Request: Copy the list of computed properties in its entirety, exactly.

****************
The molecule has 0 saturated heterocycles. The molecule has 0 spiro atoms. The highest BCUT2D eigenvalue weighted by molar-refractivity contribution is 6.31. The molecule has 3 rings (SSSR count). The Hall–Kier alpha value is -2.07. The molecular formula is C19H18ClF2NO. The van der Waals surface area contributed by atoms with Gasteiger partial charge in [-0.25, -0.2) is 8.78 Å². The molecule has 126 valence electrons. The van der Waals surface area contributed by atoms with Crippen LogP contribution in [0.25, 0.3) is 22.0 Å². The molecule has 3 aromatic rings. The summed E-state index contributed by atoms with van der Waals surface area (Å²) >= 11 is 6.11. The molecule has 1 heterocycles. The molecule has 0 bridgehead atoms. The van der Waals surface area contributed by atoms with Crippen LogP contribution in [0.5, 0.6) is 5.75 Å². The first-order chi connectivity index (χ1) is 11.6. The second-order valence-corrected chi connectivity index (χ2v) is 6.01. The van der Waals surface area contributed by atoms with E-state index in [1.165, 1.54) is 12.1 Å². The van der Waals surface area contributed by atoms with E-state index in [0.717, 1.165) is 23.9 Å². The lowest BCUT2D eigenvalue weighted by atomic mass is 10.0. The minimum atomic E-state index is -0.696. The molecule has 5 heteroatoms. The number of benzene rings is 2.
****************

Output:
The molecule has 0 saturated heterocycles. The molecule has 0 spiro atoms. The highest BCUT2D eigenvalue weighted by molar-refractivity contribution is 6.31. The molecule has 3 rings (SSSR count). The Hall–Kier alpha value is -2.07. The molecular formula is C19H18ClF2NO. The van der Waals surface area contributed by atoms with Gasteiger partial charge in [-0.25, -0.2) is 8.78 Å². The molecule has 126 valence electrons. The van der Waals surface area contributed by atoms with Crippen LogP contribution in [0.25, 0.3) is 22.0 Å². The molecule has 3 aromatic rings. The summed E-state index contributed by atoms with van der Waals surface area (Å²) >= 11 is 6.11. The molecule has 1 heterocycles. The molecule has 0 bridgehead atoms. The van der Waals surface area contributed by atoms with Crippen LogP contribution in [0.5, 0.6) is 5.75 Å². The first-order chi connectivity index (χ1) is 11.6. The second-order valence-corrected chi connectivity index (χ2v) is 6.01. The van der Waals surface area contributed by atoms with E-state index in [1.165, 1.54) is 12.1 Å². The van der Waals surface area contributed by atoms with E-state index in [0.717, 1.165) is 23.9 Å². The lowest BCUT2D eigenvalue weighted by atomic mass is 10.0. The minimum atomic E-state index is -0.696. The molecule has 5 heteroatoms. The number of benzene rings is 2.